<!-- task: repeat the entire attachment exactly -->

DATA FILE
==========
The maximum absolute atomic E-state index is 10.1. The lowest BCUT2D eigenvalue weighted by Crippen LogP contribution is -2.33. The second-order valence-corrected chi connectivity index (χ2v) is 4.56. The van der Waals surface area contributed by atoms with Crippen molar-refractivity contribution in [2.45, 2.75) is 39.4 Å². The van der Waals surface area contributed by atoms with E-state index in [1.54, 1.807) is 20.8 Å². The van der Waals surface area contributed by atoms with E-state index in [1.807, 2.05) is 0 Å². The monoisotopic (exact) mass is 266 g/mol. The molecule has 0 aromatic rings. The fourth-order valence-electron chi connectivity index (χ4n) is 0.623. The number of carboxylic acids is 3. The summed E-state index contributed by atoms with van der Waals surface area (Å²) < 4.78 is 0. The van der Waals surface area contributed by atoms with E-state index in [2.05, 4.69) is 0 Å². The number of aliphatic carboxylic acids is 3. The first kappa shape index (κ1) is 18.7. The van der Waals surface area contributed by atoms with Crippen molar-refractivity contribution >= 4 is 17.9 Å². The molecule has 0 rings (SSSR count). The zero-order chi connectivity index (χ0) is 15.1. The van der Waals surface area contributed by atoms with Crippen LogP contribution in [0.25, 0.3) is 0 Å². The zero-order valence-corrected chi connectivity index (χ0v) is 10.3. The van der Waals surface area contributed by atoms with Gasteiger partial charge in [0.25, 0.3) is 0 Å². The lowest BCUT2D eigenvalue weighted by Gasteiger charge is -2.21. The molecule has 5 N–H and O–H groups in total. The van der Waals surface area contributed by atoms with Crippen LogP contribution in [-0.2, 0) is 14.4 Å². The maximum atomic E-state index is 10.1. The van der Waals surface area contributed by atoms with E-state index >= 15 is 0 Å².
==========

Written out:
The maximum absolute atomic E-state index is 10.1. The lowest BCUT2D eigenvalue weighted by Crippen LogP contribution is -2.33. The second-order valence-corrected chi connectivity index (χ2v) is 4.56. The van der Waals surface area contributed by atoms with Crippen molar-refractivity contribution in [2.45, 2.75) is 39.4 Å². The van der Waals surface area contributed by atoms with E-state index in [1.54, 1.807) is 20.8 Å². The van der Waals surface area contributed by atoms with E-state index in [1.807, 2.05) is 0 Å². The monoisotopic (exact) mass is 266 g/mol. The molecule has 0 aromatic rings. The fourth-order valence-electron chi connectivity index (χ4n) is 0.623. The number of carboxylic acids is 3. The summed E-state index contributed by atoms with van der Waals surface area (Å²) < 4.78 is 0. The van der Waals surface area contributed by atoms with E-state index in [2.05, 4.69) is 0 Å². The number of aliphatic carboxylic acids is 3. The first kappa shape index (κ1) is 18.7. The van der Waals surface area contributed by atoms with Crippen molar-refractivity contribution >= 4 is 17.9 Å². The molecule has 0 rings (SSSR count). The zero-order chi connectivity index (χ0) is 15.1. The van der Waals surface area contributed by atoms with Crippen LogP contribution in [0.25, 0.3) is 0 Å². The zero-order valence-corrected chi connectivity index (χ0v) is 10.3. The van der Waals surface area contributed by atoms with Gasteiger partial charge in [0.25, 0.3) is 0 Å². The lowest BCUT2D eigenvalue weighted by Gasteiger charge is -2.21. The molecule has 5 N–H and O–H groups in total. The van der Waals surface area contributed by atoms with Crippen LogP contribution in [-0.2, 0) is 14.4 Å². The maximum atomic E-state index is 10.1. The van der Waals surface area contributed by atoms with E-state index >= 15 is 0 Å².